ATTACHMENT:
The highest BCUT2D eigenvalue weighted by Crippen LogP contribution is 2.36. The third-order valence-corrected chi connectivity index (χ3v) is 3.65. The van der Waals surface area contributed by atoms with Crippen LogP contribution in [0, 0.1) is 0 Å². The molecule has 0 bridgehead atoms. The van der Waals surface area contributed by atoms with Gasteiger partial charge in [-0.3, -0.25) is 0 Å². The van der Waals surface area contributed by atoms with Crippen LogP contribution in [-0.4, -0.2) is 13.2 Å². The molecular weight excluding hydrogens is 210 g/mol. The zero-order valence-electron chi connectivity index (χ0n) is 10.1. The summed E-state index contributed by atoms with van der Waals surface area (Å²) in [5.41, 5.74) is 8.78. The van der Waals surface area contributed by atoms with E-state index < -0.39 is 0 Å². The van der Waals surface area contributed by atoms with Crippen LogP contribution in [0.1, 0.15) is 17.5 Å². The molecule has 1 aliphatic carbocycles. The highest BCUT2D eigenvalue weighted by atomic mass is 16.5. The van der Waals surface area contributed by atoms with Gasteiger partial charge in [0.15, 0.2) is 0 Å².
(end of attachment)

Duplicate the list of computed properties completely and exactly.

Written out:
The highest BCUT2D eigenvalue weighted by Crippen LogP contribution is 2.36. The third-order valence-corrected chi connectivity index (χ3v) is 3.65. The van der Waals surface area contributed by atoms with Crippen LogP contribution in [0, 0.1) is 0 Å². The molecule has 0 bridgehead atoms. The van der Waals surface area contributed by atoms with Gasteiger partial charge in [-0.3, -0.25) is 0 Å². The van der Waals surface area contributed by atoms with Crippen LogP contribution in [-0.4, -0.2) is 13.2 Å². The molecular weight excluding hydrogens is 210 g/mol. The zero-order valence-electron chi connectivity index (χ0n) is 10.1. The summed E-state index contributed by atoms with van der Waals surface area (Å²) in [5.41, 5.74) is 8.78. The van der Waals surface area contributed by atoms with E-state index < -0.39 is 0 Å². The van der Waals surface area contributed by atoms with Crippen LogP contribution in [0.1, 0.15) is 17.5 Å². The molecule has 1 aliphatic carbocycles. The highest BCUT2D eigenvalue weighted by atomic mass is 16.5. The van der Waals surface area contributed by atoms with Gasteiger partial charge in [0.15, 0.2) is 0 Å².